Philly Creative Guide

Guest Columnist

Zave Smith

As Seen in New Orleans
by Zave Smith, 1 Nov 2009

Exuberant and poignant, philosophical and passionate, Zave Smith's photographs capture the tangible pleasures and tactile experiences of life in close-up. Raised and trained in the Midwest, now working out of Philadelphia and New York, Zave has a special feeling for personality that suffuses his work.

New Orleans should be a sad city. It has suffered hurricanes, floods, high unemployment, racial strife and several visits from the Army Corps of Engineers. Yet, it remains New Orleans, a city that daily dons her best Sunday dress sewn of joy, happiness and just plain fun. From the formal balls and parades of Mardi Gras, to the jazz of Bourbon Street and the hole in the wall family restaurants in the neighborhoods, I have witnessed the joys of life triumph over the pain of living.

New Orleans is both one of America's poorest cities and one of our wealthiest. It overflows with good food, great music and spirited people. Yet three plus years after Katrina material damage and urban poverty are still to be found.

This summer I was in New Orleans to photograph the Creole to Soul Food Tour and The Essence Music Festival. In addition I was fortunate to spend a few hours in the Global Green House development in New Orleans's Lower Ninth Ward.

While the French Quarter, Uptown and the Garden District look fine. The Lower Ninth ward still looks like Berlin in 1945. In the Lower Ninth Ward a new type of home is being born. The first of these "Green" homes is finished, two more are almost completed. These homes are amazing. They are beautiful, comfortable, and have achieved the highest rating for being Green. Yet I walked away wondering why only three? Why are there not three hundred or three thousand of these low cost, totally cool new homes? They should be sprouting up like mushrooms in the humid climate of the Lower Ninth Ward. What is keeping New Orleans from thinking big? What is keeping America from doing big?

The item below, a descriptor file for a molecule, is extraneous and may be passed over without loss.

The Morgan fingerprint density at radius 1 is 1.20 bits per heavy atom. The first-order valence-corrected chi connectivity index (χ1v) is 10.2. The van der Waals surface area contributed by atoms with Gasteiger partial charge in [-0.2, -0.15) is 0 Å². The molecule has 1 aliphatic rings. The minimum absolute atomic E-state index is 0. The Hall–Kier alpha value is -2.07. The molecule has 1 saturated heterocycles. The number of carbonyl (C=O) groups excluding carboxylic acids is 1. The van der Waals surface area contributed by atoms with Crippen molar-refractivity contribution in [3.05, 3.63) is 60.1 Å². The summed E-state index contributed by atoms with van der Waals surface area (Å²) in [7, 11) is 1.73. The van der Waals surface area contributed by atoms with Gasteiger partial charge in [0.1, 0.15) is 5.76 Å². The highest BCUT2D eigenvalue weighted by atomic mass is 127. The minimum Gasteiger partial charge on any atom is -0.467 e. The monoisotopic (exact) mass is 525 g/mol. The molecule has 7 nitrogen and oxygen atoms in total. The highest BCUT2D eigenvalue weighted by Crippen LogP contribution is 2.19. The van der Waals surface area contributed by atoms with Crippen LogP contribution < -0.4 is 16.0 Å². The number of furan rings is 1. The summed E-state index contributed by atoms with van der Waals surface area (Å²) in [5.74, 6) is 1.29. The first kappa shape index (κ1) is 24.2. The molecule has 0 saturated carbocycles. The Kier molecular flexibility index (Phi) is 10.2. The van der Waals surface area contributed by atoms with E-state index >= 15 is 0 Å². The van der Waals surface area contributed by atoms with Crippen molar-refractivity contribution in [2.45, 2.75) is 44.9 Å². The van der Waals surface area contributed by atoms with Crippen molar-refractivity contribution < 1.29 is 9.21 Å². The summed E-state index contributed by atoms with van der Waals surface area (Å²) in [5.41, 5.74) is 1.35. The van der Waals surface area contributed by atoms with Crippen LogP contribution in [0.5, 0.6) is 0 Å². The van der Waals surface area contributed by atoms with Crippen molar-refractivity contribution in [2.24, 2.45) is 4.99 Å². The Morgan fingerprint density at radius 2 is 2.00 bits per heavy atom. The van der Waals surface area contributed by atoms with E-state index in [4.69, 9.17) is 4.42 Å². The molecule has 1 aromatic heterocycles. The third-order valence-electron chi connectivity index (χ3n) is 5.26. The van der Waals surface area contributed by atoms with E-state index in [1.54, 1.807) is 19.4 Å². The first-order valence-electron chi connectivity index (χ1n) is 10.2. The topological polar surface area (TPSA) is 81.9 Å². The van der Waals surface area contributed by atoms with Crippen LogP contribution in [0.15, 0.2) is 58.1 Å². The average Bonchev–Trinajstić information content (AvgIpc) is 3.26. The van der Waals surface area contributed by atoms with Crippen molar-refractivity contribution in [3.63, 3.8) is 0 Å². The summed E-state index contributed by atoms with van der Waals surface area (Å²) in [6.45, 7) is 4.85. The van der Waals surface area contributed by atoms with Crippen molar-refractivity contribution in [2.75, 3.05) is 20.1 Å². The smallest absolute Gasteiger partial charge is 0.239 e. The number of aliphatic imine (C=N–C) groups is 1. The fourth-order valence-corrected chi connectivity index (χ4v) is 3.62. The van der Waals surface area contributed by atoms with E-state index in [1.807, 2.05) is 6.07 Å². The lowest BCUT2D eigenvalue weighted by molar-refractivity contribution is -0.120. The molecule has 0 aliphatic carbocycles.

As Seen in New Orleans

Mardi Gras 2009. After a weeklong orgy of food, music, stories, sore legs and photography I realized that Mardi Gras is not what I expected. I imagined Mardi Gras to be booze and bare breasts with thousands of people behaving badly. I learned that Mardi Gras is a fun celebration that binds family and community together via tradition, stories and the sharing of outrageous fun of the Mardi Gras parades.

One of my favorite memories from my childhood in Detroit was the Thanksgiving Day Christmas parade. Now imagine a city that has not one parade but dozens. Each parade has its unique roots and route. I watched in awe as dozens and dozens of marching bands and floats rode colorfully by. I watched in amazement has thousands of well behaved people lined the streets in the community wide celebration that is Mardi Gras.

History tells us the in late 18 century France the aristocrats paraded around Paris tossing out food to the hungry peasants in honor of Mardi Gras. In New Orleans instead of food it is beads, umbrellas, stuff toys, fake coins and for the lucky few, a painted coconut.

Who knew it could be so much fun to dress up, drive around and throw stuff at people but fun is what Mardi Gras is about. I watched as kids from troubled neighborhoods reached out, screamed, and begged in delight for somebody to toss a bead their way. I saw the same child like joy in the VIP stands with the rich matrons of old money New Orleans.

I love New Orleans. For the last three years I have made ten trips there to photograph the city and the state to help promote tourism. While my journeys there have been commercial in nature I have learned that between the street cars, drunk tourists, amazing musicians, chefs who know how to turn an egg into a taste of heaven, and its three hundred year old homes there lives a collection of ghosts and stories. For the price of a beer and a sincere ear you can hear the most amazing tales. New Orleans is an old oak, with deep roots that brings forth new leafs every year.

Mardi Gras 2009
African American Heritage Trail
Essence Festival and Creole to Soul Tour

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